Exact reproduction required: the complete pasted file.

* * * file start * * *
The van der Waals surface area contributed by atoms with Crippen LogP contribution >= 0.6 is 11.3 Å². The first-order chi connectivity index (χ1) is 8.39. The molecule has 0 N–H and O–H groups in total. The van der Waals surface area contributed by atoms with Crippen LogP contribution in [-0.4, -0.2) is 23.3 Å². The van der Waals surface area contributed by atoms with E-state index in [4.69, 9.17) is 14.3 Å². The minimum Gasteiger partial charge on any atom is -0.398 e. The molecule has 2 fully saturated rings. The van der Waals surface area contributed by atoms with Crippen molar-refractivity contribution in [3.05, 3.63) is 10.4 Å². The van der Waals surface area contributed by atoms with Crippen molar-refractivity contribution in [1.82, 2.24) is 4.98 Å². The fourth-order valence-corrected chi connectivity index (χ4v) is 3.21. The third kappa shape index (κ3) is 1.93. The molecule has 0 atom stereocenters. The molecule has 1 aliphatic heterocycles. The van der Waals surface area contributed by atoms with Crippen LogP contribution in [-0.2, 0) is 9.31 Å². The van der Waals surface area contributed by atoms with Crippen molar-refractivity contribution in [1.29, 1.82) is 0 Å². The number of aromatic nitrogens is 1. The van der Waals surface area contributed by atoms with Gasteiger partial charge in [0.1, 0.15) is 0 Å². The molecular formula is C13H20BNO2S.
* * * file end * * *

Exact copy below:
The van der Waals surface area contributed by atoms with Crippen LogP contribution >= 0.6 is 11.3 Å². The first-order chi connectivity index (χ1) is 8.39. The molecule has 0 N–H and O–H groups in total. The van der Waals surface area contributed by atoms with Crippen LogP contribution in [-0.4, -0.2) is 23.3 Å². The van der Waals surface area contributed by atoms with E-state index in [4.69, 9.17) is 14.3 Å². The minimum Gasteiger partial charge on any atom is -0.398 e. The molecule has 2 fully saturated rings. The van der Waals surface area contributed by atoms with Crippen molar-refractivity contribution in [3.05, 3.63) is 10.4 Å². The van der Waals surface area contributed by atoms with Crippen molar-refractivity contribution in [1.82, 2.24) is 4.98 Å². The fourth-order valence-corrected chi connectivity index (χ4v) is 3.21. The third kappa shape index (κ3) is 1.93. The molecule has 0 atom stereocenters. The molecule has 1 aliphatic heterocycles. The van der Waals surface area contributed by atoms with Crippen LogP contribution in [-0.2, 0) is 9.31 Å². The van der Waals surface area contributed by atoms with Crippen molar-refractivity contribution in [1.29, 1.82) is 0 Å². The number of aromatic nitrogens is 1. The van der Waals surface area contributed by atoms with Gasteiger partial charge in [0.1, 0.15) is 0 Å². The molecular formula is C13H20BNO2S.